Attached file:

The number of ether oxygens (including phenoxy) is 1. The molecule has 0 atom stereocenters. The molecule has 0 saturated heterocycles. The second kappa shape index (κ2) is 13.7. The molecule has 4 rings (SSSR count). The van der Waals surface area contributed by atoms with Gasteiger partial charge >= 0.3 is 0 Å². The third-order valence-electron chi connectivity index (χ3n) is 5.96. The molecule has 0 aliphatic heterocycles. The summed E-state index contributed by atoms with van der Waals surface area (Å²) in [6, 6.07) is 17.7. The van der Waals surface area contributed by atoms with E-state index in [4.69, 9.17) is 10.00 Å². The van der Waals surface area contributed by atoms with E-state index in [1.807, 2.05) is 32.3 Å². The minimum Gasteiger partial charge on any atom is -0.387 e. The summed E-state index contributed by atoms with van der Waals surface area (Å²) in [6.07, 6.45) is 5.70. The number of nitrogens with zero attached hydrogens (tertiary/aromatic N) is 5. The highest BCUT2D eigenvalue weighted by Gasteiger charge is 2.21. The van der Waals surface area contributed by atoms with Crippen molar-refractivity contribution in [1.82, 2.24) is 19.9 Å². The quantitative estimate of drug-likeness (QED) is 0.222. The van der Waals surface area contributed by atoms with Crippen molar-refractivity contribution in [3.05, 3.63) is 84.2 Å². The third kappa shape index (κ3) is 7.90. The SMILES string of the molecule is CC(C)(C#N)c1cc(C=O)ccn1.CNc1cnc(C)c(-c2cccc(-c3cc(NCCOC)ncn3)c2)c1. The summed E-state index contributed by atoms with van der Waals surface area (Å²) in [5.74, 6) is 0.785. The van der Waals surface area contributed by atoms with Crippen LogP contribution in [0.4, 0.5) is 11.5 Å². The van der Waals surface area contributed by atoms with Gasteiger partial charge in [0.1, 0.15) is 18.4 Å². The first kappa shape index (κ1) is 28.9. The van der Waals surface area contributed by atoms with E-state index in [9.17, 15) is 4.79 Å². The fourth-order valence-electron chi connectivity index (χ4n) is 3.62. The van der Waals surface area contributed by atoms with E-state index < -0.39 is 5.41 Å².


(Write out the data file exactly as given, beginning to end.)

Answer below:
The number of ether oxygens (including phenoxy) is 1. The molecule has 0 atom stereocenters. The molecule has 0 saturated heterocycles. The second kappa shape index (κ2) is 13.7. The molecule has 4 rings (SSSR count). The van der Waals surface area contributed by atoms with Gasteiger partial charge >= 0.3 is 0 Å². The third-order valence-electron chi connectivity index (χ3n) is 5.96. The molecule has 0 aliphatic heterocycles. The summed E-state index contributed by atoms with van der Waals surface area (Å²) in [6, 6.07) is 17.7. The van der Waals surface area contributed by atoms with E-state index in [4.69, 9.17) is 10.00 Å². The van der Waals surface area contributed by atoms with E-state index in [1.807, 2.05) is 32.3 Å². The minimum Gasteiger partial charge on any atom is -0.387 e. The summed E-state index contributed by atoms with van der Waals surface area (Å²) in [6.07, 6.45) is 5.70. The number of nitrogens with zero attached hydrogens (tertiary/aromatic N) is 5. The highest BCUT2D eigenvalue weighted by Gasteiger charge is 2.21. The van der Waals surface area contributed by atoms with Crippen molar-refractivity contribution in [1.82, 2.24) is 19.9 Å². The quantitative estimate of drug-likeness (QED) is 0.222. The van der Waals surface area contributed by atoms with Crippen molar-refractivity contribution in [3.05, 3.63) is 84.2 Å². The third kappa shape index (κ3) is 7.90. The SMILES string of the molecule is CC(C)(C#N)c1cc(C=O)ccn1.CNc1cnc(C)c(-c2cccc(-c3cc(NCCOC)ncn3)c2)c1. The summed E-state index contributed by atoms with van der Waals surface area (Å²) in [5.74, 6) is 0.785. The van der Waals surface area contributed by atoms with Crippen LogP contribution in [0.4, 0.5) is 11.5 Å². The van der Waals surface area contributed by atoms with Gasteiger partial charge in [0.1, 0.15) is 18.4 Å². The first kappa shape index (κ1) is 28.9. The van der Waals surface area contributed by atoms with E-state index in [9.17, 15) is 4.79 Å². The fourth-order valence-electron chi connectivity index (χ4n) is 3.62. The van der Waals surface area contributed by atoms with E-state index < -0.39 is 5.41 Å².